Once arriving home, he goes to work selling the $50 worth of shoes (They were a lot cheaper back in the 60’s), and finds he is able to do so very easily. Next, he is back to Japan at the Onitsuka Headquarters and wants to order $1,000 in shoes. Needing money, Knight borrows $500 from his dad and gets $500 from his college track and field coach, Bill Bowerman. Bill Bowerman, legendary track and field coach who was the head coach of the 1976 Olympic Track and Field team was originally 49% owner of the company “Blue Ribbon”. Blue Ribbon continued to grow as Knight would borrow the maximum he could from the bank, order new Tiger shoes, and then sell them out.

In the following chapters, I continued to learn about Blue Ribbon and how it became NIKE. I learned how Knight had to figure out how to navigate a situation with the U.S. Government; how Knight had to deal with his employees, bankers, Japanese trading companies, doubters, and other shoe companies. I learned how a group of runners, accountants, and misfits grew Blue Ribbon into NIKE and subsequently into the behemoth company it is today.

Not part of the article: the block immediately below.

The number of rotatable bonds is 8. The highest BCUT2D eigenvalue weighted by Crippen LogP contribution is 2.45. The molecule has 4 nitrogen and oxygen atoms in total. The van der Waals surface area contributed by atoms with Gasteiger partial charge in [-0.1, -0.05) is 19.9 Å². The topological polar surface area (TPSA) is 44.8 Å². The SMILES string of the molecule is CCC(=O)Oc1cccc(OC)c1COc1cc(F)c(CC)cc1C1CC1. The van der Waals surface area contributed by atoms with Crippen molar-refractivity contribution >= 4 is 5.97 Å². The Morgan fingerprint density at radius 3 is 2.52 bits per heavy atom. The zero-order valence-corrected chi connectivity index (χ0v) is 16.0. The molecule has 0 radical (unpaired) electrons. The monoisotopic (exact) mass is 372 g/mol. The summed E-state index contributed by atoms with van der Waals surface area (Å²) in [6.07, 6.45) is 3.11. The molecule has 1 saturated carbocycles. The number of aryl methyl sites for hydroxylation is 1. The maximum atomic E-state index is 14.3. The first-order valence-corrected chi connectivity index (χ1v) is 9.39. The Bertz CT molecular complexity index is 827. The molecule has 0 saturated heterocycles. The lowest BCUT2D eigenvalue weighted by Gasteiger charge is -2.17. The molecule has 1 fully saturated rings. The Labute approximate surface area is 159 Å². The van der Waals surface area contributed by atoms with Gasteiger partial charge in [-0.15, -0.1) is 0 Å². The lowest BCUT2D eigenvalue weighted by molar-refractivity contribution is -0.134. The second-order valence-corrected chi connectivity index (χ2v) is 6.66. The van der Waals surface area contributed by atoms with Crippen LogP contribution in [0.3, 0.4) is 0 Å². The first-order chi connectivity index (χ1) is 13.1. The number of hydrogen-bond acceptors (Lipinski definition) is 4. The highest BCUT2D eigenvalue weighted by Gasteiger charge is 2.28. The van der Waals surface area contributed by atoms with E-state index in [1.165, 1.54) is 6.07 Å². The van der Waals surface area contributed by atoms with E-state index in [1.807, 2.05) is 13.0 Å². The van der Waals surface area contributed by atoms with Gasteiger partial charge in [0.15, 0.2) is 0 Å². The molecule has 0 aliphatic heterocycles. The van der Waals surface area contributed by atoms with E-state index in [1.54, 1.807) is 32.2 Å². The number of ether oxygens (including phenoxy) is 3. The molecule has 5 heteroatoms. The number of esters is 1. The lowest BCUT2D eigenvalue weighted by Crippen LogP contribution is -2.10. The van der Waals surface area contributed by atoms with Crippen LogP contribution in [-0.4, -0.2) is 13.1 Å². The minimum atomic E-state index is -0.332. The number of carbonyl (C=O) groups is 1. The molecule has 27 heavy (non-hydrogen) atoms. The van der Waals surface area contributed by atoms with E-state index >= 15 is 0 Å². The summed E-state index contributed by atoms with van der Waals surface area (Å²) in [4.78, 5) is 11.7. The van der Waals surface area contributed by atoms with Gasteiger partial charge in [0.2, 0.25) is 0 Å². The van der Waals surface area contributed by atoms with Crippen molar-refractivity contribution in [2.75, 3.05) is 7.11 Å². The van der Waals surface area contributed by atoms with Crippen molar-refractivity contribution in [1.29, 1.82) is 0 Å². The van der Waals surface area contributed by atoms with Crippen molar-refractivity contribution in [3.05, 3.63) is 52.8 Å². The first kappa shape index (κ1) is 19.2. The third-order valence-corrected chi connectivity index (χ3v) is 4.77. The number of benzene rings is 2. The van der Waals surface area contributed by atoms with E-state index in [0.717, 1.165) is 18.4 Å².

One thing I really enjoyed in the book is I feel Knight and I share some similarities in our personalities. Both of us are analytic, not sales oriented, but both want to help others achieve their goals and dreams. One of Knight’s management strategies is having a hands off approach; by being hands off, he allows his employees the freedom to innovate and do what they want. By hiring talented individuals and letting those talented individuals run loose, he was able to have an army of loyal, smart, and innovative individuals who all lived and breathed the Oregonian culture of NIKE.

As I was drawn into the book more and more, I began to think that if Knight was 24 when he started his company, then anything is possible now for me. Now I just need to start producing ideas on what I can do to become more valuable to others!

Here are some quotes, notes, and other thoughts I have after reading Shoe Dog: